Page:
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What Does it Mean to Be Human? Shayna Plaut About Human Rights in Canada

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To discuss human rights in Canada, we invited Shayna Plaut, a critical researcher and instructor in human rights and social justice throughout Canada, the United States, and Europe. Plaut is the current director of the Centre for Social Science Research and Policy. 

For Plaut, human rights are more than just laws. Human rights are a social fabric, economic structure, and institution enabling individuals to live dignified lives. Plaut moved to Winnipeg 5 years ago and previously lived in BC. Based on Plaut’s observation Winnipeg is one of the most racist and classist cities in Canada. However, many people really know what’s going on and know how to work to fight to make it better. 

“It has some of the strongest refugee-led and immigrant-led organizations that are working on refugee and immigrant issues, so it’s not just in terms of charity, being benevolent to the stranger but actually refugees and immigrants themselves working to make things better, and also in terms of Indigenous or LED organizations,” says Plaut.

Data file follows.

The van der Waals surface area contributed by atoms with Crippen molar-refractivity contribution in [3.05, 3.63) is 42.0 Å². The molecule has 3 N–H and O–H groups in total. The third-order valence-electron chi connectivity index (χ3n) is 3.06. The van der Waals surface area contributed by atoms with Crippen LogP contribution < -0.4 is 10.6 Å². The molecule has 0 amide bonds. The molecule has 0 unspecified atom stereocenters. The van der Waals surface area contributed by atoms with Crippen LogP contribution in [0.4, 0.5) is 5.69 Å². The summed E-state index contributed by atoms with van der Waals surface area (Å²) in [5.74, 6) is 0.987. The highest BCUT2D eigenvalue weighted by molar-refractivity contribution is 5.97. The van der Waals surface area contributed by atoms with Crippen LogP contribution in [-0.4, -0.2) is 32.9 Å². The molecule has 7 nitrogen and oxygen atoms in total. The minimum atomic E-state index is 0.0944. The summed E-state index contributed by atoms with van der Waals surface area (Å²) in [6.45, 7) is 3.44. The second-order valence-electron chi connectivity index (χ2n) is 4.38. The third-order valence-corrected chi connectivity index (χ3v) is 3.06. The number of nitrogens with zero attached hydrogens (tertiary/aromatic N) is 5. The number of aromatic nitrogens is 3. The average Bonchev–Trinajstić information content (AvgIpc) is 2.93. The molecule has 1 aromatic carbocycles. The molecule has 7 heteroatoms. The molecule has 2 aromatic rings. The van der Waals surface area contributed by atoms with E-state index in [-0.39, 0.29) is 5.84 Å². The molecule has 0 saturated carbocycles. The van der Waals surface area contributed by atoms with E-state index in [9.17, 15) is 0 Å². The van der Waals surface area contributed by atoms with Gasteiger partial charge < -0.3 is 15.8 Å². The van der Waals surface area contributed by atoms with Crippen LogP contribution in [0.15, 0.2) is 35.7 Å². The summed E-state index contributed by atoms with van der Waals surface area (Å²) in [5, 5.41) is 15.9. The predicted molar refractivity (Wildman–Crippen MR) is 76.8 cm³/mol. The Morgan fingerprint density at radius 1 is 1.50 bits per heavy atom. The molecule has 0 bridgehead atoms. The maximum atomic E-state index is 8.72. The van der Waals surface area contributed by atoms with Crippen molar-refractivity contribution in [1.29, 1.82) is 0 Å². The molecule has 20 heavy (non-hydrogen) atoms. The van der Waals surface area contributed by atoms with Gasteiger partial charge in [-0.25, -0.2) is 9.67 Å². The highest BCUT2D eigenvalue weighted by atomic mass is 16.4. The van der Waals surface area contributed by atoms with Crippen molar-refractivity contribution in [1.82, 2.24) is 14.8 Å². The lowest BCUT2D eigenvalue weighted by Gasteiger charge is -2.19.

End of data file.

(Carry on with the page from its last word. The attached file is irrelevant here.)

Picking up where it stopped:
In that sense, Plaut believes that Winnipeg has some of the worst human rights violations happening but also some of the strongest advocacy. She emphasizes that Canada has, for a while now, understood the relationship between development and human rights much better than other countries. When it’s going forward in terms of doing international development work, it does, and it has integrated certain human rights practices and its development work.

The other thing that Plaut says is that Canada is in a position right now where it really recognizes the grave human rights abuses that take place in terms of Indigenous people here. Canada is really struggling but taking steps to recognize Indigenous and human rights. 

“Canada is one of the leaders in recognizing that you cannot just talk about human rights over there. You have to also be talking about what is happening in your own country. And in your own country, here in Canada, it’s very much in terms of the ongoing human rights abuses with indigenous peoples, as well as reconciling in the past”, says Plaut. 

– Yuliia Kovalenko, U Multicultural

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